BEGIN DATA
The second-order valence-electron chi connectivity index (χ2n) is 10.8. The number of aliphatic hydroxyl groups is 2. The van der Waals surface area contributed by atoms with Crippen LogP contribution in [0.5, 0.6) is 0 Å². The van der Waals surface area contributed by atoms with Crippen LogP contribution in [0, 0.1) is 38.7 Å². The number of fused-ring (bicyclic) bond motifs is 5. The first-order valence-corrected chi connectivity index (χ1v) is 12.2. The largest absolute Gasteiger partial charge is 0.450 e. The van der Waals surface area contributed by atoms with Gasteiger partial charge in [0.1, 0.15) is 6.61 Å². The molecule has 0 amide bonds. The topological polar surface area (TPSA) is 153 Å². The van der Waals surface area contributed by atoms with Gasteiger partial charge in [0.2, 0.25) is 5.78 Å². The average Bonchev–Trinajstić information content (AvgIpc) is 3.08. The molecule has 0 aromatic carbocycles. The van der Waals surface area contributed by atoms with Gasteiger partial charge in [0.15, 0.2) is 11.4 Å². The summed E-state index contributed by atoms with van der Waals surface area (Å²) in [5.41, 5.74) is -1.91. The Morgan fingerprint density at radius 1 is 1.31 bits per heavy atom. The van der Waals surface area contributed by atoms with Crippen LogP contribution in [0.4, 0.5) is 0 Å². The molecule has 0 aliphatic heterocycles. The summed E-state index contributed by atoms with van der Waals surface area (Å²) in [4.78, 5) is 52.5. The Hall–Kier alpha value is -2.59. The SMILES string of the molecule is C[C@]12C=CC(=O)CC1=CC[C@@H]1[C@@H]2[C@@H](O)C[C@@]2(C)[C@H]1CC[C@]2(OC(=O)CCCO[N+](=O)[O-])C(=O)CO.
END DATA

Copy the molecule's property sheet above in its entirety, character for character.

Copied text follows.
The second-order valence-electron chi connectivity index (χ2n) is 10.8. The number of aliphatic hydroxyl groups is 2. The van der Waals surface area contributed by atoms with Crippen LogP contribution in [0.5, 0.6) is 0 Å². The van der Waals surface area contributed by atoms with Crippen LogP contribution in [0, 0.1) is 38.7 Å². The number of fused-ring (bicyclic) bond motifs is 5. The first-order valence-corrected chi connectivity index (χ1v) is 12.2. The largest absolute Gasteiger partial charge is 0.450 e. The van der Waals surface area contributed by atoms with Gasteiger partial charge in [0.1, 0.15) is 6.61 Å². The molecule has 0 amide bonds. The topological polar surface area (TPSA) is 153 Å². The van der Waals surface area contributed by atoms with Gasteiger partial charge in [0.2, 0.25) is 5.78 Å². The average Bonchev–Trinajstić information content (AvgIpc) is 3.08. The molecule has 0 aromatic carbocycles. The van der Waals surface area contributed by atoms with Gasteiger partial charge in [0.15, 0.2) is 11.4 Å². The summed E-state index contributed by atoms with van der Waals surface area (Å²) in [5.41, 5.74) is -1.91. The Morgan fingerprint density at radius 1 is 1.31 bits per heavy atom. The van der Waals surface area contributed by atoms with Crippen LogP contribution in [0.4, 0.5) is 0 Å². The molecule has 0 aliphatic heterocycles. The summed E-state index contributed by atoms with van der Waals surface area (Å²) in [4.78, 5) is 52.5. The Hall–Kier alpha value is -2.59. The SMILES string of the molecule is C[C@]12C=CC(=O)CC1=CC[C@@H]1[C@@H]2[C@@H](O)C[C@@]2(C)[C@H]1CC[C@]2(OC(=O)CCCO[N+](=O)[O-])C(=O)CO.